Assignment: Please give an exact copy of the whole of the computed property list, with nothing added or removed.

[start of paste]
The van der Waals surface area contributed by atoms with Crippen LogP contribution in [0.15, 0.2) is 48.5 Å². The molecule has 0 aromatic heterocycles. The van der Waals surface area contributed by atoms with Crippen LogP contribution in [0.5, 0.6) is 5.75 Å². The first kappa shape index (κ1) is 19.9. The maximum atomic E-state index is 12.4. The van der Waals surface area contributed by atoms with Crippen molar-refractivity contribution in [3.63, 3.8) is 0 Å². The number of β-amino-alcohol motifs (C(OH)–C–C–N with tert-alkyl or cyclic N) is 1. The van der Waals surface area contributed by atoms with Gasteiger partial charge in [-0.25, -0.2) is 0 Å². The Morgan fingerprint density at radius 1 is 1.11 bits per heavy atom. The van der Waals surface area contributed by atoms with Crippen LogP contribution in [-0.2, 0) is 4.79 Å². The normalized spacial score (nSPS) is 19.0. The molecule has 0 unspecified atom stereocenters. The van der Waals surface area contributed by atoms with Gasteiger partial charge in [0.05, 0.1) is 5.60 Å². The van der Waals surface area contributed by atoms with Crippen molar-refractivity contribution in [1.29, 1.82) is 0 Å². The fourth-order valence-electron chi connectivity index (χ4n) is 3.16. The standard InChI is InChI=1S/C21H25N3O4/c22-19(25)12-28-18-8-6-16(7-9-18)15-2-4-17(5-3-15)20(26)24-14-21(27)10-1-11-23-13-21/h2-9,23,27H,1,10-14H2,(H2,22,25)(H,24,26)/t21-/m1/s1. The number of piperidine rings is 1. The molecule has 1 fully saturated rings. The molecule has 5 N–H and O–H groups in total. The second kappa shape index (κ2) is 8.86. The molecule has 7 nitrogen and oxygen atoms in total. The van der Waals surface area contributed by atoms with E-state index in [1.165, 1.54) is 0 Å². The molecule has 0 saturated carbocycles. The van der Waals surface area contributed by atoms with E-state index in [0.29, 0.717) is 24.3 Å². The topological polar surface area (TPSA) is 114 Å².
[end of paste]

The van der Waals surface area contributed by atoms with Crippen LogP contribution in [0.15, 0.2) is 48.5 Å². The molecule has 0 aromatic heterocycles. The van der Waals surface area contributed by atoms with Crippen LogP contribution in [0.5, 0.6) is 5.75 Å². The first kappa shape index (κ1) is 19.9. The maximum atomic E-state index is 12.4. The van der Waals surface area contributed by atoms with Crippen molar-refractivity contribution in [3.63, 3.8) is 0 Å². The number of β-amino-alcohol motifs (C(OH)–C–C–N with tert-alkyl or cyclic N) is 1. The van der Waals surface area contributed by atoms with Gasteiger partial charge in [-0.25, -0.2) is 0 Å². The Morgan fingerprint density at radius 1 is 1.11 bits per heavy atom. The van der Waals surface area contributed by atoms with Crippen LogP contribution in [-0.2, 0) is 4.79 Å². The normalized spacial score (nSPS) is 19.0. The molecule has 0 unspecified atom stereocenters. The van der Waals surface area contributed by atoms with Gasteiger partial charge in [0.05, 0.1) is 5.60 Å². The van der Waals surface area contributed by atoms with Crippen molar-refractivity contribution in [1.29, 1.82) is 0 Å². The fourth-order valence-electron chi connectivity index (χ4n) is 3.16. The standard InChI is InChI=1S/C21H25N3O4/c22-19(25)12-28-18-8-6-16(7-9-18)15-2-4-17(5-3-15)20(26)24-14-21(27)10-1-11-23-13-21/h2-9,23,27H,1,10-14H2,(H2,22,25)(H,24,26)/t21-/m1/s1. The number of piperidine rings is 1. The molecule has 1 fully saturated rings. The molecule has 5 N–H and O–H groups in total. The second kappa shape index (κ2) is 8.86. The molecule has 7 nitrogen and oxygen atoms in total. The van der Waals surface area contributed by atoms with E-state index in [1.165, 1.54) is 0 Å². The molecule has 0 saturated carbocycles. The van der Waals surface area contributed by atoms with E-state index in [0.29, 0.717) is 24.3 Å². The topological polar surface area (TPSA) is 114 Å².